“Mike Judge’s sci-fi satire [‘Idiocracy’] unfolds in the 26th century in a United States whose degraded citizens habitually deaden themselves with video games and fast food. (The movie is a cult classic, rather than a popular favorite, because its absurdism hits too close to home.)
“Luke Wilson - playing the ‘most average’ soldier in the Army of 2005 - awakes from Rip Van Winkle hibernation to find that he’s the smartest guy in the country and soon joins the Cabinet of President Camacho, who entered the political arena via the wrestling arena.
“While Camacho’s skin color is much really less of an issue than, say, the fact that he commands respect at the State of the Union by firing an automatic rifle at the ceiling, his processed hair and street idiom do lend an extra outlandish to the apocalyptic portrait.”
— Troy Patterson, writing on “Black Presidents: A Pop Culture Survey” on Oct. 24 at Slate
“Once again, history teaches. Andrew Jackson was an up-from-the-bootstraps frontiersman in a nation ever pushing west. He was a fighter, who not only won the Battle of New Orleans, but as a politician, fought the vested interests that he and voters believed were ruining the country.
“[Abraham] Lincoln - who doesn’t know how he was run into the ground as an unschooled backwoodsman? He was ridiculed for his informality and colloquialisms. Initially, his own Cabinet thought they were his betters.
“[Harry] Truman had a high school education and spent most his life in rural, small-town Missouri. His business ventures failed. There was no polish or elegance to the man, and he had a temper …
“The unassuming [Dwight] Eisenhower was renowned for his generalship, but as president, he was forever branded an inarticulate middlebrow. Ronald Reagan was the ‘amiable dunce.’ He chopped brush at this ranch and enjoyed a dinner of macaroni and cheese.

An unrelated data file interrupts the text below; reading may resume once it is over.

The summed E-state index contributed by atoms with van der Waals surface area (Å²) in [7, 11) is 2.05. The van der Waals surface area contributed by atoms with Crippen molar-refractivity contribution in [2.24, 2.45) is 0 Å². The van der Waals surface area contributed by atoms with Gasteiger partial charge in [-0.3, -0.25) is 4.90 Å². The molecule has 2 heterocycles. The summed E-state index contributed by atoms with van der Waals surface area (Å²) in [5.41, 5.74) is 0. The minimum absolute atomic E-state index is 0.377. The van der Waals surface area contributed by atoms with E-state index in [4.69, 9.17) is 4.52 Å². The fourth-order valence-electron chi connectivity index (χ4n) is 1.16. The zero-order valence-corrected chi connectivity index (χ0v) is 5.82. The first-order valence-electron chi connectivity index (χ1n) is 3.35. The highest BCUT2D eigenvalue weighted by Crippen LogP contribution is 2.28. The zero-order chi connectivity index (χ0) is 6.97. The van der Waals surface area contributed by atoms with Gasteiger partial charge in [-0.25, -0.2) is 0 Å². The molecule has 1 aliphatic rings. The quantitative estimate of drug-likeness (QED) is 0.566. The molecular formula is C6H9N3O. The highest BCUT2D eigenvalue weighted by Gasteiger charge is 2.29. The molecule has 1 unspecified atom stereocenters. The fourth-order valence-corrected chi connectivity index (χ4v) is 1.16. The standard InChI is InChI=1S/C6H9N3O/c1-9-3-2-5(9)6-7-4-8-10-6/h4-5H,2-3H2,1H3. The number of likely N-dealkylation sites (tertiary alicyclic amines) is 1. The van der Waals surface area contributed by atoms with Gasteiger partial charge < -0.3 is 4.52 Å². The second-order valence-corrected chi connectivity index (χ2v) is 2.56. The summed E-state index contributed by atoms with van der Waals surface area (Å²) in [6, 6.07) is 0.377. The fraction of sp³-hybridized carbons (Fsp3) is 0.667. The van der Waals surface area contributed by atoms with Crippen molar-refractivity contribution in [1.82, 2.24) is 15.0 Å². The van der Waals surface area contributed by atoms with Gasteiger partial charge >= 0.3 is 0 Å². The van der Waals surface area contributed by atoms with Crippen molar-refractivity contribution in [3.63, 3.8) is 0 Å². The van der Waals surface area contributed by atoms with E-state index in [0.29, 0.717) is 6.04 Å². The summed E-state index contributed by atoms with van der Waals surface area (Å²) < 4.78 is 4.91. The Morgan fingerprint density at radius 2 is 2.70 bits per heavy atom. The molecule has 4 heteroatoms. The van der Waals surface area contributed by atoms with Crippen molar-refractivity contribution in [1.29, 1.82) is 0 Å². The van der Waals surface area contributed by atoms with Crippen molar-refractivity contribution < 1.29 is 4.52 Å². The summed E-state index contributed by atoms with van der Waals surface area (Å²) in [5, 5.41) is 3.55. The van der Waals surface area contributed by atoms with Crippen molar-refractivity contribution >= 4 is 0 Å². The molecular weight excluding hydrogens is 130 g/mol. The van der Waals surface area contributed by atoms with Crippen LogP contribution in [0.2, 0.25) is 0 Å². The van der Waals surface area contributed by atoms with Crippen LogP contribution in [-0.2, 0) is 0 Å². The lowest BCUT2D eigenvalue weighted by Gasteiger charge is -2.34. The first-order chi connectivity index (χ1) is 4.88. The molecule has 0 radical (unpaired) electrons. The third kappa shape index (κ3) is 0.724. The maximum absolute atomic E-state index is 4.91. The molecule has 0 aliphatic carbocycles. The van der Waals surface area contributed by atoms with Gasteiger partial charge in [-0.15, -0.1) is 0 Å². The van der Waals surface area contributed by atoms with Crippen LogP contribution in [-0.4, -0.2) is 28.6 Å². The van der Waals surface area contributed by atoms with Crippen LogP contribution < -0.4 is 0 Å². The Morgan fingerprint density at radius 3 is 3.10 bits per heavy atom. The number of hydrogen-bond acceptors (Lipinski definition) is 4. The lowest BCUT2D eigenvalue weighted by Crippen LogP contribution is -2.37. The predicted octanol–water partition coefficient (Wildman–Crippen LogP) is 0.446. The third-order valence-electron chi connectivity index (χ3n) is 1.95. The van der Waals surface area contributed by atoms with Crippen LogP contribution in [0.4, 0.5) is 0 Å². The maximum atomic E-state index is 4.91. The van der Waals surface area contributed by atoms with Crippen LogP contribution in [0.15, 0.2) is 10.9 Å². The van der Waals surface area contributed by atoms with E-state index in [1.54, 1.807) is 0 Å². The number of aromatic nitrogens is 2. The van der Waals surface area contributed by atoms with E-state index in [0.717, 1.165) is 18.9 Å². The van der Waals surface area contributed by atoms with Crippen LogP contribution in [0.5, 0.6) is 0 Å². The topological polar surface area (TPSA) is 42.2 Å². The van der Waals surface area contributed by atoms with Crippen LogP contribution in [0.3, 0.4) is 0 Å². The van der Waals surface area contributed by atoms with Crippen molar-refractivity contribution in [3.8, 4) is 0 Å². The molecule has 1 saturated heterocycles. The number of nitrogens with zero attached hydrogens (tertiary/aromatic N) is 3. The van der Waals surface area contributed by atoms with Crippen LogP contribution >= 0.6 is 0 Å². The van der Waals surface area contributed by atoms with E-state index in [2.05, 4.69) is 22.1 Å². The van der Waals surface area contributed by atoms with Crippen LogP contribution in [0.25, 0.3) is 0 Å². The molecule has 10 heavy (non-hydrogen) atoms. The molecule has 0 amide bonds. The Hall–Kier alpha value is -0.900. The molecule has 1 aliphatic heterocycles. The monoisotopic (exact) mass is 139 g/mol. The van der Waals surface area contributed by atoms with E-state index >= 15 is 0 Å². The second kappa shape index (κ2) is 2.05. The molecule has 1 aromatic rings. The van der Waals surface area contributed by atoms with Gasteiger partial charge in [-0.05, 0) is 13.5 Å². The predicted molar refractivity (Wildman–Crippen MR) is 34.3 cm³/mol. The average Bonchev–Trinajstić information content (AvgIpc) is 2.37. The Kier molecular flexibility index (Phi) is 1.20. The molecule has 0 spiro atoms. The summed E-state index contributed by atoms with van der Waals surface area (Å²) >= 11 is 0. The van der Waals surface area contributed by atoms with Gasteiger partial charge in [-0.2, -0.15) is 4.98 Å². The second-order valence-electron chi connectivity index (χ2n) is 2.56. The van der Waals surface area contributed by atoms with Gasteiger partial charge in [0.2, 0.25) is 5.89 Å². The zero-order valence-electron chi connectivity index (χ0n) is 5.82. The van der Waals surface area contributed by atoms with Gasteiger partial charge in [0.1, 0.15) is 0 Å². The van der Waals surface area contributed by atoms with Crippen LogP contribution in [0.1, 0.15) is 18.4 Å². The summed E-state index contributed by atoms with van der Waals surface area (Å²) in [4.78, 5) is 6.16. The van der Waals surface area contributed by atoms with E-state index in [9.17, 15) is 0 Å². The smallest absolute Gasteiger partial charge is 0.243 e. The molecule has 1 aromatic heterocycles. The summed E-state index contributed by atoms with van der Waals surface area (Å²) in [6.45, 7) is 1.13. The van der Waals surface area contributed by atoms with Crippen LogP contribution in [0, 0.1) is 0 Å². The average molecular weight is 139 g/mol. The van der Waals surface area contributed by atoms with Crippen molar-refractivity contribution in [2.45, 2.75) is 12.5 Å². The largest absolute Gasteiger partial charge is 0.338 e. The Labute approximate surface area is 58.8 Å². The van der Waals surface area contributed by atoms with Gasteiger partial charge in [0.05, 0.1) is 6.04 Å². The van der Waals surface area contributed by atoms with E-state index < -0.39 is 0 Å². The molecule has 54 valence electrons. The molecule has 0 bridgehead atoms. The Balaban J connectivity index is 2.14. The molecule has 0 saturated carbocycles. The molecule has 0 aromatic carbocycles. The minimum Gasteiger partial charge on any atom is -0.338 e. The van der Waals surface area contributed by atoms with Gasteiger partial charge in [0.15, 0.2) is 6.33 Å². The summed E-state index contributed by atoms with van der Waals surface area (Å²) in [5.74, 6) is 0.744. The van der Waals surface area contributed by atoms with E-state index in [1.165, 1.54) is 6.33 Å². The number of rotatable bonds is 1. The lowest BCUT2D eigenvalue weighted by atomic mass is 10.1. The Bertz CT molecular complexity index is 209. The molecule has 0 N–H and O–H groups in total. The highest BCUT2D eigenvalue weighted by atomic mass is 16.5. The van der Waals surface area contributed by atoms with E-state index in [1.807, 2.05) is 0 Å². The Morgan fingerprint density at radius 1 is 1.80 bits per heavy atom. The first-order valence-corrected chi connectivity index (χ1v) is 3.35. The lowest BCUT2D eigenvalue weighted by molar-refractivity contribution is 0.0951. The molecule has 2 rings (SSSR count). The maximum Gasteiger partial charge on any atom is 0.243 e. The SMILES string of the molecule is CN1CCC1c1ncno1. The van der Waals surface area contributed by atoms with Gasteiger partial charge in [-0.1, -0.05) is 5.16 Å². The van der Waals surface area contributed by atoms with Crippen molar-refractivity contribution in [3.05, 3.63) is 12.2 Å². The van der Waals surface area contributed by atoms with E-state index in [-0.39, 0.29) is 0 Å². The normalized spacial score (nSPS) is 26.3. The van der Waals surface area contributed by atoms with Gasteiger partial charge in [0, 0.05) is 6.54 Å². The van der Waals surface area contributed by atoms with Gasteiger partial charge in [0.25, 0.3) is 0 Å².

“But what each of these men had was the allegiance of the American people. The elites couldn’t figure it out then, and they’re missing the mark again about Sarah Palin.”
— J. Robert Smith, writing on “Betting Against the Elites on Sarah Palin” on Oct. 24 at American Thinker
At the gates
“What I mean by the new barbarism is great ideas having bad effects. Great ideals turning out to be the stem cell of big crimes, big injustices, unfairnesses, brutality and so on.
“The barbarism 30 years ago when I wrote ‘Barbarism With a Human Face’ was Marxism, which pretended to be a fight in favor of justice, social equality, freedom, eradication of slavery, and which was exactly the contrary. And you have today a new barbarism in the case of these women and men who pretend to fight in favor of tolerance, in favor of anti-imperialism, in favor of anti-colonialism, and actually plead for slavery of the women, massive violation of human rights. Or when they don´t plead for that, they tolerate them, refuse to denounce them.
“You have a new mechanism today … for example, where in the name of anti-Americanism the crimes in Darfur are not denounced. The crimes in Bosnia were accepted. And so many wars in Africa or elsewhere are just forgotten.”
— Bernard-Henri Levy, interviewed in the Salon article “Everything matters to everybody,” from Oct. 20